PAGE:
By Angelique Holm
The day of judgment has come (or so you hope) and you have received a hearing date to attend a Children Family Court. The hearing has been listed as a ‘First Hearing and Dispute Resolution Appointment’ or FHDRA for short (pronounced fehe-drah).
If you have not sought legal advice from a Child care
Solicitor already, some parties now ask themselves if they should seek representation. You ask yourself, “how difficult can it be?” After all, I filled and sent in the C100 application for a Child Arrangement Order myself or others”, and begrudgingly attended mediation. “Not that it helped much. He or she didn’t even show up!”. You ask yourself, “should I really have to pay a children specialist lawyer to help me?”
“The court surely must see that what my partner has subjected me to is wholly unfair and very petty”
A lot can happen at this first hearing or appearance before Court. An applicant who believes his or her case to be straight forward may suddenly find themselves in a precious situation when allegations (doesn’t matter whether true or not at this point) are slung against them. However strong a case may be, it is nevertheless a daunting experience for a litigant in person as there are no assurances on what will be disclosed or brought up in court. It is safe to assume that the Respondent whom has been summoned to attend court to explain why they are not allowing or restricting contact will not be leaving the arena without a fight. If that was not the presumption, parties would have reached a compromise without the need to attend court.
“Surely I can save money if I don’t instruct a family and child custody Solicitor or Barrister”
Essentially the FHDRA can be the first or it may also be effective as a final hearing. Seeking expert advice is prudent. Why? Because the advice you receive will prove invaluable. Having an experienced advocate to ward off the wicked and ugliness in a courtroom is gold dust to a client.
First and foremost, a lot can take place behind the scenes leading up to the first hearing. An Officer of the Court from CAFCASS (Children and Family Court Advisory and Support Service) may have been appointed by the court to conduct a preliminary search (basic police and social services checks) and interviews with the parties and if necessary and appropriate, with the children as well. A safeguarding letter will then be sent to the court with any preliminary findings.
So what is FHDRA in an application for a Child Arrangement Order, and what can you expect at court?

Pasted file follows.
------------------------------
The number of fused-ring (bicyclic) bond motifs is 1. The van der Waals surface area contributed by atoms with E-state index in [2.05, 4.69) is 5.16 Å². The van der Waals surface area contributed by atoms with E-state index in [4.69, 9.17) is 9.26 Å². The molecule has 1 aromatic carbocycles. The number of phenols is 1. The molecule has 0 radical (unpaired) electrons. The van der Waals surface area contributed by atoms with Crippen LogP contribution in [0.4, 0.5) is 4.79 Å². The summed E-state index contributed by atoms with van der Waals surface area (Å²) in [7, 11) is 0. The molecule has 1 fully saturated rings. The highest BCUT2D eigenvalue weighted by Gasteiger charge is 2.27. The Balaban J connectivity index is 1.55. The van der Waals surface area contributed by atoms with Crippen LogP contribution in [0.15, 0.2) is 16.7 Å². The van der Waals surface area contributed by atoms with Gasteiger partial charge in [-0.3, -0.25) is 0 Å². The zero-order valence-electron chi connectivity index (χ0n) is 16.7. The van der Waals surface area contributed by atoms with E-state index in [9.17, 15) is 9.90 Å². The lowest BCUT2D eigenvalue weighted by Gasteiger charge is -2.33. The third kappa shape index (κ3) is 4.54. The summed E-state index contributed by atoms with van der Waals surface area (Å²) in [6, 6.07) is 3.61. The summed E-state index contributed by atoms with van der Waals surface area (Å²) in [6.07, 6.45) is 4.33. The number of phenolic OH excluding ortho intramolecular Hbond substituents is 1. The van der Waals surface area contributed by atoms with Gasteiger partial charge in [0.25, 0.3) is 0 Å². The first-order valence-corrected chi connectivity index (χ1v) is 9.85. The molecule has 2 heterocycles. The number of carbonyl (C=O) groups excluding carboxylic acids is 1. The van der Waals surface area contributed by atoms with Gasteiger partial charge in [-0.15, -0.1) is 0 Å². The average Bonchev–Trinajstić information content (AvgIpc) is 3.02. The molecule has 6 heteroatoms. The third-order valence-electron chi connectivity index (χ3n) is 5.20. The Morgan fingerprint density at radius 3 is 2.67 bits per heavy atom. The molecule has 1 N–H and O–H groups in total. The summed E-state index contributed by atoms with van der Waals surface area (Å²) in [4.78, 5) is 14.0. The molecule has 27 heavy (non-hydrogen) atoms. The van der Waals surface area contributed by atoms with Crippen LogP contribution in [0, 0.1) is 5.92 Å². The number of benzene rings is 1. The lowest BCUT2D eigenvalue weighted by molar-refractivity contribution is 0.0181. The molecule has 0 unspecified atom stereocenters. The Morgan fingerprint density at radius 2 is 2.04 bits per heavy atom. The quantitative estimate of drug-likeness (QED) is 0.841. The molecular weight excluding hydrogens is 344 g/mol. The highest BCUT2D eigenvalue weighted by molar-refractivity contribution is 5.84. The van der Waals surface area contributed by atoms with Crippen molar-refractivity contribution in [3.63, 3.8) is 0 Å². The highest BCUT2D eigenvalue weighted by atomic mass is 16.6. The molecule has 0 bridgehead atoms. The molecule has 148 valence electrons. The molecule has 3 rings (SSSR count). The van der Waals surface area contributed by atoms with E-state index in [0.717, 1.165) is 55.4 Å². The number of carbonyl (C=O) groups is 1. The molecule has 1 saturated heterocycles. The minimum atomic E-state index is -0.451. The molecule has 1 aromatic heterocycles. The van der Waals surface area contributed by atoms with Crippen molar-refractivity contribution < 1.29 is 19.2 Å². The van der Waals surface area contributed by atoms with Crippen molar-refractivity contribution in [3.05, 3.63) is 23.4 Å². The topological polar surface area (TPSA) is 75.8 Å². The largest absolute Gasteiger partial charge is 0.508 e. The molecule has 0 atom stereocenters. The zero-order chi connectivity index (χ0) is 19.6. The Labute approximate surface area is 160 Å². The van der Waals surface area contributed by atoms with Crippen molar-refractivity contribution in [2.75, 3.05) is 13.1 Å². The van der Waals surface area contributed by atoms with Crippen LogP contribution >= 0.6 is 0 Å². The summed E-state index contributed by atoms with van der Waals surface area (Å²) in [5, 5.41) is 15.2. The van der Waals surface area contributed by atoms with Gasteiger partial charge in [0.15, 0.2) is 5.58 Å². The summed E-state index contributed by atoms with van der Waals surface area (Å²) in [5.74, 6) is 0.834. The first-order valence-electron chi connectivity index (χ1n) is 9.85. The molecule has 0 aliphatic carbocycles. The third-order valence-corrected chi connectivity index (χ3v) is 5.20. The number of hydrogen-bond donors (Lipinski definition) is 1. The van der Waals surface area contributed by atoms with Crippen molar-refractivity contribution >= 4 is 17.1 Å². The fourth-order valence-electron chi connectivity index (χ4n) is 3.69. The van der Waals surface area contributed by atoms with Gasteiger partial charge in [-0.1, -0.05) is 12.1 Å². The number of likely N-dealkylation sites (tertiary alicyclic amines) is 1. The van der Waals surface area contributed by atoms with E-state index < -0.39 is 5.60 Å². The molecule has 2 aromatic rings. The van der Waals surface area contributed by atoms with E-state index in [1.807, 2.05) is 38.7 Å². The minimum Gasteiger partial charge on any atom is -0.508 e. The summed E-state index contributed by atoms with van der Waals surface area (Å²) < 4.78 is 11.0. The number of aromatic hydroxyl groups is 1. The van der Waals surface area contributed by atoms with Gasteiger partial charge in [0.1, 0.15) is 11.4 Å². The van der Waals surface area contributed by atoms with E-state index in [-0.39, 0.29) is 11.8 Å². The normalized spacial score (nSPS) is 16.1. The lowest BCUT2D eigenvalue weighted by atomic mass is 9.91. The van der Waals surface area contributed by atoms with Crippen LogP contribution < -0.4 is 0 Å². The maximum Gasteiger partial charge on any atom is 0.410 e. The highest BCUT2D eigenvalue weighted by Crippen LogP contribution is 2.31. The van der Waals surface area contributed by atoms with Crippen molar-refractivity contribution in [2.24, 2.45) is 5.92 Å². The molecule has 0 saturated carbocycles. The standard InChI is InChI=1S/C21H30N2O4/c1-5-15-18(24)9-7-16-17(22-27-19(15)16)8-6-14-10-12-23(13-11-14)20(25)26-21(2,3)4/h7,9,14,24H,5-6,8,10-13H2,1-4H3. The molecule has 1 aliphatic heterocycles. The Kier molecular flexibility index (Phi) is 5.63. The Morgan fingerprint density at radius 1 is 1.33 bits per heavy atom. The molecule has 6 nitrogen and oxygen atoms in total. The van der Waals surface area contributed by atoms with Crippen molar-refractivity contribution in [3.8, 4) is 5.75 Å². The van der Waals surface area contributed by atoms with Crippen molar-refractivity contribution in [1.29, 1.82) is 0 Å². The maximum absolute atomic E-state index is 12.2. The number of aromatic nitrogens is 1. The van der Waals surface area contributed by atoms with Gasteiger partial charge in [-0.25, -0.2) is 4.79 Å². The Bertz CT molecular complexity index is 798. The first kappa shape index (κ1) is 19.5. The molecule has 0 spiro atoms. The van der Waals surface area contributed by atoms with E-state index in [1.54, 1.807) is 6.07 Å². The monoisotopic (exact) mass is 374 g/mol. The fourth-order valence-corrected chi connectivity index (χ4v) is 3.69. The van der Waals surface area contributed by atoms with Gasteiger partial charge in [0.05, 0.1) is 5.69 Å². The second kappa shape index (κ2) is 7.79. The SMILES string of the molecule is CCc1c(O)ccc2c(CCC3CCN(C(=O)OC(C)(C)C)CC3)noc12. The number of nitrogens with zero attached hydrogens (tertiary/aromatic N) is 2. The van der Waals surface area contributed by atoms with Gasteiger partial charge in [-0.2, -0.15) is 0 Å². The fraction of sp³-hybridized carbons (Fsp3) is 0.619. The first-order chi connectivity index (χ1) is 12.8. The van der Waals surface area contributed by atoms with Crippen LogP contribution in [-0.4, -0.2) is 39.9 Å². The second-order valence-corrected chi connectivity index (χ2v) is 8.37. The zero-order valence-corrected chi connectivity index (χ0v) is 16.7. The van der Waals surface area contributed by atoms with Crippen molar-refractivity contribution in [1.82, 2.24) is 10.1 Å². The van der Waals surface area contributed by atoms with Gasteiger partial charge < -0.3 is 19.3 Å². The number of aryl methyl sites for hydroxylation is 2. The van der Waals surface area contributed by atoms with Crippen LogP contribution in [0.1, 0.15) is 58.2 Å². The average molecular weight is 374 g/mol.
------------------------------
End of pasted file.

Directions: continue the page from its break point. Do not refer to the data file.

At FHDRA, the court may or will:
1. listen to the parties’ proposals and arguments
2. try to narrow down the contentious issues to progress the case
3. give directions for more information or disclosure if allegations (risk of harm and abuse) are raised against the other
4. order another hearing; a finding of fact hearing if necessary, to determine issues or allegations of abuse and violence
5. give directions if there are allegations of misuse of alcohol and substance abuse; the court may order drugs or alcohol testing
6. may ask the parties to speak to a Duty Officer from CAFCASS to help mediate matters if one is around at court
7. order a more detailed report from CAFCASS; this is called a Section 7 report; directing the Officer to investigate further, i.e. speaking to the parties separately and children if they are mature enough to understand – to assist the court with investigations and recommendations at the next hearing
8. Give directions and deadlines to parties to file their statements and evidence, or allow a schedule of allegations with a statement in support to be prepared for the next hearing
Remember, it is not enough believing you know what is best for your children or what is best for you – the court’s primary duty is to ensure the children’s best interests and needs, or if they are old and mature enough, to weigh and consider their wishes and feelings with respect to these proceedings.
“What is going on here? Why am I being ambushed?”
This is when it gets tricky…you are unexpectedly fazed with an onslaught of information and questions thrown at you. If you have never been exposed to such a harrowing experience, you might feel as though you are on a roller coaster. Therefore, having advice prior and during this first hearing can make or break deal. An instructing solicitor specialising in the family department will be able to advise sensibly, negotiate and even mediate between parties if no agreement is forthcoming. A solicitor (advocate) or barrister with experience in children matters will be efficient in drafting an agreement or binding order if you are lucky enough to agree matters on the day. The court will be forced to adjudicate as a last attempt or resort if you are not so lucky. At the very least, a childcare Solicitor will be able to explain what is required of the parties before the next hearing.
If all ends well, you will not have to face the courtroom battle again
A solicitor or counsel is trained to weather the storm at court and may be able to knock matters on the head whereas a person acting on his own may not have the experience to negotiate or argue and present his case across as effectively. Adrenaline and emotions will also be running high. One might feel nervous, frightened, intimidated or confused and heaven forbid nauseous with principles of the law and what his rights are. It may be worse if the other party has a legal representative with them and he or she does not. You may end up only having to pay once and not twice if matters can be concluded at the first hearing.
At OTS Solicitors, our team of family and child custody solicitors in London have years of experience. We are an award-winning law firm and are highly ranked in the Legal 500.
For a more detailed discussion regarding arrangements for your children, or to book an appointment with a member of our family law specialist, please call us now on 0203 959 9123.